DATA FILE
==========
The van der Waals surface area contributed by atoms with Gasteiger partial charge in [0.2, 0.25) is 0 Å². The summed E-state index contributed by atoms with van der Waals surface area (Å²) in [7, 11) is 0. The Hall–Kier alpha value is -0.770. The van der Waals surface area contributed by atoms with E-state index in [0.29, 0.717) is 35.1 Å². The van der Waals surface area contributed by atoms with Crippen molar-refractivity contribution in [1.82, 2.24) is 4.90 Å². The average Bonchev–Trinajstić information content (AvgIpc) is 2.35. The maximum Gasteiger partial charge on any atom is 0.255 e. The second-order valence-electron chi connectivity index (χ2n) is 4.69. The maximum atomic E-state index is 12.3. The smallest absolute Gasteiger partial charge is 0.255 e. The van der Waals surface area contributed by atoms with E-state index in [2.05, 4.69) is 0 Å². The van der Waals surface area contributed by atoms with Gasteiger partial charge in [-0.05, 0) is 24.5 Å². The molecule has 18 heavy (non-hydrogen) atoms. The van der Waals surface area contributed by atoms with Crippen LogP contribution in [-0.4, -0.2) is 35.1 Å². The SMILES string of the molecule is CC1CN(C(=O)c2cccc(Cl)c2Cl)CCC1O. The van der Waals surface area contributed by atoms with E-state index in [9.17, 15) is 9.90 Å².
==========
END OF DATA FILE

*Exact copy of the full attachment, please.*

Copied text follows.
The van der Waals surface area contributed by atoms with Gasteiger partial charge in [0.2, 0.25) is 0 Å². The summed E-state index contributed by atoms with van der Waals surface area (Å²) in [7, 11) is 0. The Hall–Kier alpha value is -0.770. The van der Waals surface area contributed by atoms with E-state index in [0.29, 0.717) is 35.1 Å². The van der Waals surface area contributed by atoms with Crippen molar-refractivity contribution in [1.82, 2.24) is 4.90 Å². The average Bonchev–Trinajstić information content (AvgIpc) is 2.35. The maximum Gasteiger partial charge on any atom is 0.255 e. The second-order valence-electron chi connectivity index (χ2n) is 4.69. The maximum atomic E-state index is 12.3. The smallest absolute Gasteiger partial charge is 0.255 e. The van der Waals surface area contributed by atoms with E-state index in [2.05, 4.69) is 0 Å². The van der Waals surface area contributed by atoms with Gasteiger partial charge in [-0.05, 0) is 24.5 Å². The molecule has 18 heavy (non-hydrogen) atoms. The van der Waals surface area contributed by atoms with Crippen LogP contribution in [-0.4, -0.2) is 35.1 Å². The SMILES string of the molecule is CC1CN(C(=O)c2cccc(Cl)c2Cl)CCC1O. The van der Waals surface area contributed by atoms with E-state index in [9.17, 15) is 9.90 Å².